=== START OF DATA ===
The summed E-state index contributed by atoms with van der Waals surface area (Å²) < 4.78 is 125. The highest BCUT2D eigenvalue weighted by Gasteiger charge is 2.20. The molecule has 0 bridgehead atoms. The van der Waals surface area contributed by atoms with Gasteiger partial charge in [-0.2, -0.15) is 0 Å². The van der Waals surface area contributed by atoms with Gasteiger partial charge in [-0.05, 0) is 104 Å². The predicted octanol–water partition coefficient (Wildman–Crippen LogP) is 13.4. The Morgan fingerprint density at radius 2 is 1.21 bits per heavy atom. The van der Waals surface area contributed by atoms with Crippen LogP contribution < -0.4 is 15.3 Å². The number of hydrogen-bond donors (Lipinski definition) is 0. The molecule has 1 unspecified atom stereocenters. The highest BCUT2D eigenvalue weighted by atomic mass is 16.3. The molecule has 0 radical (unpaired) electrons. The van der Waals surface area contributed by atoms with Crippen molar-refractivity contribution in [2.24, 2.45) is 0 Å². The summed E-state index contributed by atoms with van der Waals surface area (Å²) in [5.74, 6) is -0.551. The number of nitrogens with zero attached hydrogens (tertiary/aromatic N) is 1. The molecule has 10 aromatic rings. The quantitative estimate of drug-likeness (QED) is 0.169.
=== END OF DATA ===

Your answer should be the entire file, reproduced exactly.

The summed E-state index contributed by atoms with van der Waals surface area (Å²) < 4.78 is 125. The highest BCUT2D eigenvalue weighted by Gasteiger charge is 2.20. The molecule has 0 bridgehead atoms. The van der Waals surface area contributed by atoms with Gasteiger partial charge in [-0.2, -0.15) is 0 Å². The van der Waals surface area contributed by atoms with Gasteiger partial charge in [-0.05, 0) is 104 Å². The predicted octanol–water partition coefficient (Wildman–Crippen LogP) is 13.4. The Morgan fingerprint density at radius 2 is 1.21 bits per heavy atom. The van der Waals surface area contributed by atoms with Crippen LogP contribution < -0.4 is 15.3 Å². The number of hydrogen-bond donors (Lipinski definition) is 0. The molecule has 1 unspecified atom stereocenters. The highest BCUT2D eigenvalue weighted by atomic mass is 16.3. The molecule has 0 radical (unpaired) electrons. The van der Waals surface area contributed by atoms with Crippen molar-refractivity contribution in [2.24, 2.45) is 0 Å². The summed E-state index contributed by atoms with van der Waals surface area (Å²) in [5.74, 6) is -0.551. The number of nitrogens with zero attached hydrogens (tertiary/aromatic N) is 1. The molecule has 10 aromatic rings. The quantitative estimate of drug-likeness (QED) is 0.169.